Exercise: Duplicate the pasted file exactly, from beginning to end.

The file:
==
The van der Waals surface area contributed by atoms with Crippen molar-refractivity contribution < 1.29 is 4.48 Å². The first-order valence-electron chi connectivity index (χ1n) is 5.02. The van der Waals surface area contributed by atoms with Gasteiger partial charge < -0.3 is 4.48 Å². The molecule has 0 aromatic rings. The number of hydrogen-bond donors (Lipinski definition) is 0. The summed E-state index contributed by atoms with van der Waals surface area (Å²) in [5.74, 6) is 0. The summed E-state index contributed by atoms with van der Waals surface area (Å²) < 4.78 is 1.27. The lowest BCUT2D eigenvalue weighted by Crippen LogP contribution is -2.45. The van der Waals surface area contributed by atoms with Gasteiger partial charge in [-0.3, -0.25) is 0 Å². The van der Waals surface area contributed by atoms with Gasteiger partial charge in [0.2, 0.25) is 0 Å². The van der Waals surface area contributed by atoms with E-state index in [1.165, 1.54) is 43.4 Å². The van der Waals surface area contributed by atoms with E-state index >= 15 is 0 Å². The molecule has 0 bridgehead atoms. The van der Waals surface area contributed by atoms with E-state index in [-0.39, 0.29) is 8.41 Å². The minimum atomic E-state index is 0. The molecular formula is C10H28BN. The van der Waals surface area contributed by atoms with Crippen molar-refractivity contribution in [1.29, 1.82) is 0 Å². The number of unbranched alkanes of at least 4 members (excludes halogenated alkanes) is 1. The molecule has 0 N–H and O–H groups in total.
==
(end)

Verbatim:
The van der Waals surface area contributed by atoms with Crippen molar-refractivity contribution < 1.29 is 4.48 Å². The first-order valence-electron chi connectivity index (χ1n) is 5.02. The van der Waals surface area contributed by atoms with Gasteiger partial charge < -0.3 is 4.48 Å². The molecule has 0 aromatic rings. The number of hydrogen-bond donors (Lipinski definition) is 0. The summed E-state index contributed by atoms with van der Waals surface area (Å²) in [5.74, 6) is 0. The summed E-state index contributed by atoms with van der Waals surface area (Å²) < 4.78 is 1.27. The lowest BCUT2D eigenvalue weighted by Crippen LogP contribution is -2.45. The van der Waals surface area contributed by atoms with Gasteiger partial charge in [-0.3, -0.25) is 0 Å². The van der Waals surface area contributed by atoms with Gasteiger partial charge in [0.2, 0.25) is 0 Å². The van der Waals surface area contributed by atoms with E-state index in [1.165, 1.54) is 43.4 Å². The van der Waals surface area contributed by atoms with E-state index >= 15 is 0 Å². The molecule has 0 bridgehead atoms. The van der Waals surface area contributed by atoms with E-state index in [-0.39, 0.29) is 8.41 Å². The minimum atomic E-state index is 0. The molecular formula is C10H28BN. The van der Waals surface area contributed by atoms with Crippen molar-refractivity contribution in [1.29, 1.82) is 0 Å². The number of unbranched alkanes of at least 4 members (excludes halogenated alkanes) is 1. The molecule has 0 N–H and O–H groups in total.